Superintendent's Report - October 30, 2006
Category : Superintendent Report
Published by Karen Delaney [Karen Delaney] on 10/31/2006
Superintendent's Report - October 30, 2006

It is tempting to list all of the things that are wrong or hard to accomplish in education today. Clearly, some of our critics like to do this for us. They view education's glass as half empty. Instead, we must build on all that is positive in our schools, eschew the finger-pointing and blame game that too often characterizes our present day society and focus on the rewards and pleasures that come from doing this most important work with today's children - tomorrow's adults.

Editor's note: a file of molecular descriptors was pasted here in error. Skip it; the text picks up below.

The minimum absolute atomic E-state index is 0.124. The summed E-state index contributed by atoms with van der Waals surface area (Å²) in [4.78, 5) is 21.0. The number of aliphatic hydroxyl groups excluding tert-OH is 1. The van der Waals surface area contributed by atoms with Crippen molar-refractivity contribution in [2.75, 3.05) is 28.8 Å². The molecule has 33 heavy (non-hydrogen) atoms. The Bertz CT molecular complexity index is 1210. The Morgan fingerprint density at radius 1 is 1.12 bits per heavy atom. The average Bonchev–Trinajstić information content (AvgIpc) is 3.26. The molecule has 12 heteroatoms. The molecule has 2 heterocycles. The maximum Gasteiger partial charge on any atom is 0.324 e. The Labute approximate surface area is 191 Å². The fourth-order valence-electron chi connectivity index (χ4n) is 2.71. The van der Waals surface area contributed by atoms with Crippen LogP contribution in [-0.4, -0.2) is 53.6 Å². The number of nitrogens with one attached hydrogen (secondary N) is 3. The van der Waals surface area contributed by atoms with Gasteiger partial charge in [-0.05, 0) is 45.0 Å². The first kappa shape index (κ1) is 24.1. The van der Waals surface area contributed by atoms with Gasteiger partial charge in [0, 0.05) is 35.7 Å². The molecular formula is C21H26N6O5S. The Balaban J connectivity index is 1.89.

Our recent meeting with the new Minister of Education, Karen Casey, along with her Deputy Minister, Dennis Cochrane, was one of those special occasions when positivity was the central theme between the Board and the Department of Education. We had an opportunity to relate the success which we have experienced over the years and the concerns that we have in respect to those goals that we wish to achieve. The Honourable Karen Casey listed three important goals that she wishes to accomplish in her tenure as Minister of Education. She would dearly like to be able to invite those people, who were unable to get teaching positions in the past, to come back home and enjoy the benefits of returning to Nova Scotia. She also indicated that she would be monitoring carefully the practice of inclusion within our regional boards in expectation that improvements can be made. Lastly, Ms. Casey has committed herself and the Department of Education to the task of reviewing 'Teacher Certification' in all of its aspects. Again, a very worthwhile meeting and a good start to a valuable relationship with the new Minister of Education.